In assessing UK schools, 2+2 has a number of different answers

June 20, 2008 3:45 PM

The National Union of Teachers and Schools Minister Jim Knight have been having a right old barney today about the question of failing schools. Last week the Department for Children, Schools and Families published a list of the 638 schools that fail to educate more than 30% of their pupils to the basic standard of five A* to C GCSEs or higher. The NUT have laid into the list today, pointing out that some of the schools it included have been rated "good" or even "outstanding" by OFSTED. The problem is that there are so many different measures of success, and so many political and vested interests in the debate that we seem to have lost sight of what should be the priority - whether children get a good education.


The NUT don't seem to be motivated by an urge to help pupils to achieve their best, but rather to defend teachers from ever being criticised, irrespective of their actual performance.


The Government, meanwhile, are a bit caught up in a mess of their own making. One plank of the NUT's argument is that the measure used to draw up last week's list may show these schools as failing, but another Government measure - CVA (Contextual Value Added) - shows many of them as being excellent schools.


CVA was introduced by the Government back in 2002 partially to spin the educational statistics into looking better, and partially as a sop to the NUT's dogmatic insistence that actually all teachers are perfect 100% of the time. CVA takes into account the "wider context" of a school, such as income and ethncity, supposedly to make the assessment fairer. In reality, it's a gross betrayal of hundreds of thousands of children - a movable goalpost that means it's officially ok for kids from a poor background to leave school without the same standards of literacy as those who are better off.


Today's argument has laid bare the CVA farce. Under the adjusted measure schools that are blatantly failing their pupils, sending them out into life without even decent standards of literacy and numeracy in far too many cases, are classed as good or even outstanding. This is a bizarre bit of doublethink - that a school can be good irrespective of the fact that its pupils are not well educated.


By recognising the importance of the actual, real-world performance of schools, the Government are at last acknowledging that how well children are prepared for life is important - something that should never have been forgotten in the first place. The really sad thing is that whilst the Government defend a move that has only been made necessary by their own past spin sins, and the NUT go on the offensive to blindly deny that any schools are failing, the children the education system are meant to help are being sorely let down, and in far too many cases lives are being ruined when they have only just begun.

The National Union of Teachers and Schools Minister Jim Knight have been having a right old barney today about the question of failing schools. Last week the Department for Children, Schools and Families published a list of the 638 schools that fail to educate more than 30% of their pupils to the basic standard of five A* to C GCSEs or higher. The NUT have laid into the list today, pointing out that some of the schools it included have been rated "good" or even "outstanding" by OFSTED. The problem is that there are so many different measures of success, and so many political and vested interests in the debate that we seem to have lost sight of what should be the priority - whether children get a good education.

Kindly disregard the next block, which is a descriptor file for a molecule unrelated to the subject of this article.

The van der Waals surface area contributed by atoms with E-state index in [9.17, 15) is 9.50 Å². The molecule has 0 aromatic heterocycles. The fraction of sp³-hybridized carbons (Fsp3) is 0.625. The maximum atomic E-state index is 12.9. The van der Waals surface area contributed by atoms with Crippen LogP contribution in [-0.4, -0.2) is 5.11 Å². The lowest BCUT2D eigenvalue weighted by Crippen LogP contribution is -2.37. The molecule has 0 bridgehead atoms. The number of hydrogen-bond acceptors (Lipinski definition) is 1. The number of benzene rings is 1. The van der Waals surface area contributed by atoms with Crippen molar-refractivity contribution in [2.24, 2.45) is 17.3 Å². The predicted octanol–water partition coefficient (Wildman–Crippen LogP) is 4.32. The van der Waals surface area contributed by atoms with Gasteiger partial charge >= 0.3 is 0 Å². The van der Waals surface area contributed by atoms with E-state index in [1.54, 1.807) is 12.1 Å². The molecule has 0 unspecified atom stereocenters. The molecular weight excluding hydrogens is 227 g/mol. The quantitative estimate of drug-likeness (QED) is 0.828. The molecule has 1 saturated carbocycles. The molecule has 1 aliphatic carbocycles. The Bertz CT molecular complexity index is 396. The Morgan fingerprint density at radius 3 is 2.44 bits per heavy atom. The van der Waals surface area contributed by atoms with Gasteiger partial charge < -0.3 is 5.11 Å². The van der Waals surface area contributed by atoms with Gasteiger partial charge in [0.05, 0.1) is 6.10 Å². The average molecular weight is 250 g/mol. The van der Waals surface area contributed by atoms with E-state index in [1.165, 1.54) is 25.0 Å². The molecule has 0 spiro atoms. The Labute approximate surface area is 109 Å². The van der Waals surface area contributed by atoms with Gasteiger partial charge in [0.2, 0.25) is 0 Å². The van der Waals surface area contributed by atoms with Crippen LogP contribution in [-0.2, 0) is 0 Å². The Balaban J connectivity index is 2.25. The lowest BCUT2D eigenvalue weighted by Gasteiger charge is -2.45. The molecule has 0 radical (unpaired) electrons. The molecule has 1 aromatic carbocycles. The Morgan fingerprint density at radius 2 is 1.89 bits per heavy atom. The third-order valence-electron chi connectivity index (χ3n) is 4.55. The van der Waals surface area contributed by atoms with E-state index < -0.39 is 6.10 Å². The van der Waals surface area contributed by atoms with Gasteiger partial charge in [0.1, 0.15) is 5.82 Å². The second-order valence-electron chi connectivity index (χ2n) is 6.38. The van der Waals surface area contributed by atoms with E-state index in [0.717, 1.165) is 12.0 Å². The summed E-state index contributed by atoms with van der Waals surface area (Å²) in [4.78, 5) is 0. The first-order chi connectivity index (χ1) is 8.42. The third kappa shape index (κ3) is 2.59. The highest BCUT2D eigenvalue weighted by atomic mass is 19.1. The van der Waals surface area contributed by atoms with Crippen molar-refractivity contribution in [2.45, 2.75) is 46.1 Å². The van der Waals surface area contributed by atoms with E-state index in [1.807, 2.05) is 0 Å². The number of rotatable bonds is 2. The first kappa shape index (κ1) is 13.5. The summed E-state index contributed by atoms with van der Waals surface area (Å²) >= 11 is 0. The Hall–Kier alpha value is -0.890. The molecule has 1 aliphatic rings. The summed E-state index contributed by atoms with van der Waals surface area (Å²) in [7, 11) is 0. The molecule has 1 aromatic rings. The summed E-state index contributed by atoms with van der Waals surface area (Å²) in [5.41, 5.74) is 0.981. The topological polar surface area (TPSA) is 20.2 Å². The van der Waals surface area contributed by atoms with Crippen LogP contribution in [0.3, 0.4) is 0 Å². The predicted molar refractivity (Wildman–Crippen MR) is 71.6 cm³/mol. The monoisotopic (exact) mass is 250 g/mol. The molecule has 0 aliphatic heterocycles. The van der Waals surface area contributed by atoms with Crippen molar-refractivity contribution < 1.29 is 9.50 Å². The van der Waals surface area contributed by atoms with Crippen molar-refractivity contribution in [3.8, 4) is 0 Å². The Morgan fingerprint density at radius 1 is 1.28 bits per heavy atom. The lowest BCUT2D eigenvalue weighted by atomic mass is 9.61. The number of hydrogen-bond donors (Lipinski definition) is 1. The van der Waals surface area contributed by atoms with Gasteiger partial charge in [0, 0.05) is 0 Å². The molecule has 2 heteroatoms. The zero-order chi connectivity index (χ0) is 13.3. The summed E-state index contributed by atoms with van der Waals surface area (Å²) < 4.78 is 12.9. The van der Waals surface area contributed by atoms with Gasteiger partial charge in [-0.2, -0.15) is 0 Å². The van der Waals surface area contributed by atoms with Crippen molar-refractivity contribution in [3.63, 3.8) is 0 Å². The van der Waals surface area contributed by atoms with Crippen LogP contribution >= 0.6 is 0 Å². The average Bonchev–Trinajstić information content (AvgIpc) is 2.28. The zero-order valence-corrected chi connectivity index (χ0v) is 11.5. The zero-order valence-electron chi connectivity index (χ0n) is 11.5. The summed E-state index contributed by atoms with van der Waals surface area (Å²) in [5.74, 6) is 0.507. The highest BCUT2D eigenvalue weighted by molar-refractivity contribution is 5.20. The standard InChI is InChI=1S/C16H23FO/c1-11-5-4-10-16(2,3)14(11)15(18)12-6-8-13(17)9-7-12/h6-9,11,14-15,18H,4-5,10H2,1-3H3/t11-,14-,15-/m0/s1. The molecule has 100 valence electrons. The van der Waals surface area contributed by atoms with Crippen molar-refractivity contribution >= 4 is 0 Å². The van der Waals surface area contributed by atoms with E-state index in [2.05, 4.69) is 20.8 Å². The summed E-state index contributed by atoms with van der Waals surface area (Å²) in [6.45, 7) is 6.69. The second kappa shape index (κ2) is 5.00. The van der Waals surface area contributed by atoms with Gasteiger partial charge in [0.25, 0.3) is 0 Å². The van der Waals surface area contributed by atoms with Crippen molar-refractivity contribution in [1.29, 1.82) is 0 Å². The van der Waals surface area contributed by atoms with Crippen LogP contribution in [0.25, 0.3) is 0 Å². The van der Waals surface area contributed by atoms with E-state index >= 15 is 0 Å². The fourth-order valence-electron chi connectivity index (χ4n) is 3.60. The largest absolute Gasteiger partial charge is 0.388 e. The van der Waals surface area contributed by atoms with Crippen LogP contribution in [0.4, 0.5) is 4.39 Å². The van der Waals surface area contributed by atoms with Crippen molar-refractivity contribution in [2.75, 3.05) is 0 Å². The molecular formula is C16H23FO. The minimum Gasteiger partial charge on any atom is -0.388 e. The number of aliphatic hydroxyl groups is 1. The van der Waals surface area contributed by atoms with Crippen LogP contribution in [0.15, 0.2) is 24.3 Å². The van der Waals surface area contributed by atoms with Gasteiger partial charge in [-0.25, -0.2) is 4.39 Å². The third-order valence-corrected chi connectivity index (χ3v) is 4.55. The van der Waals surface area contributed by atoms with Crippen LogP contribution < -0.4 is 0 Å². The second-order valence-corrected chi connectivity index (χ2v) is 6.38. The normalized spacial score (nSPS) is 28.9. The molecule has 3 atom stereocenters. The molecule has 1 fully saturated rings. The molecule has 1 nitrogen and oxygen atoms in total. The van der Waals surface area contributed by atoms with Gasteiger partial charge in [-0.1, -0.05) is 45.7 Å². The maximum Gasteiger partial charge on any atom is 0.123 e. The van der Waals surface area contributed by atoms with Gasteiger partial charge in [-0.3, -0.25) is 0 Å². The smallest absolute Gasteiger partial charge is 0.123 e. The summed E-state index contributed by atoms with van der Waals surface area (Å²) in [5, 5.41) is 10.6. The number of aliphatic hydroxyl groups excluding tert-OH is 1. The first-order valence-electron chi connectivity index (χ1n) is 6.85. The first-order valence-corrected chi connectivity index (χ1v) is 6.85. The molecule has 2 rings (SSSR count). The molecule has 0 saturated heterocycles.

The NUT don't seem to be motivated by an urge to help pupils to achieve their best, but rather to defend teachers from ever being criticised, irrespective of their actual performance.


The Government, meanwhile, are a bit caught up in a mess of their own making. One plank of the NUT's argument is that the measure used to draw up last week's list may show these schools as failing, but another Government measure - CVA (Contextual Value Added) - shows many of them as being excellent schools.


CVA was introduced by the Government back in 2002 partially to spin the educational statistics into looking better, and partially as a sop to the NUT's dogmatic insistence that actually all teachers are perfect 100% of the time. CVA takes into account the "wider context" of a school, such as income and ethncity, supposedly to make the assessment fairer. In reality, it's a gross betrayal of hundreds of thousands of children - a movable goalpost that means it's officially ok for kids from a poor background to leave school without the same standards of literacy as those who are better off.


Today's argument has laid bare the CVA farce. Under the adjusted measure schools that are blatantly failing their pupils, sending them out into life without even decent standards of literacy and numeracy in far too many cases, are classed as good or even outstanding. This is a bizarre bit of doublethink - that a school can be good irrespective of the fact that its pupils are not well educated.


By recognising the importance of the actual, real-world performance of schools, the Government are at last acknowledging that how well children are prepared for life is important - something that should never have been forgotten in the first place. The really sad thing is that whilst the Government defend a move that has only been made necessary by their own past spin sins, and the NUT go on the offensive to blindly deny that any schools are failing, the children the education system are meant to help are being sorely let down, and in far too many cases lives are being ruined when they have only just begun.

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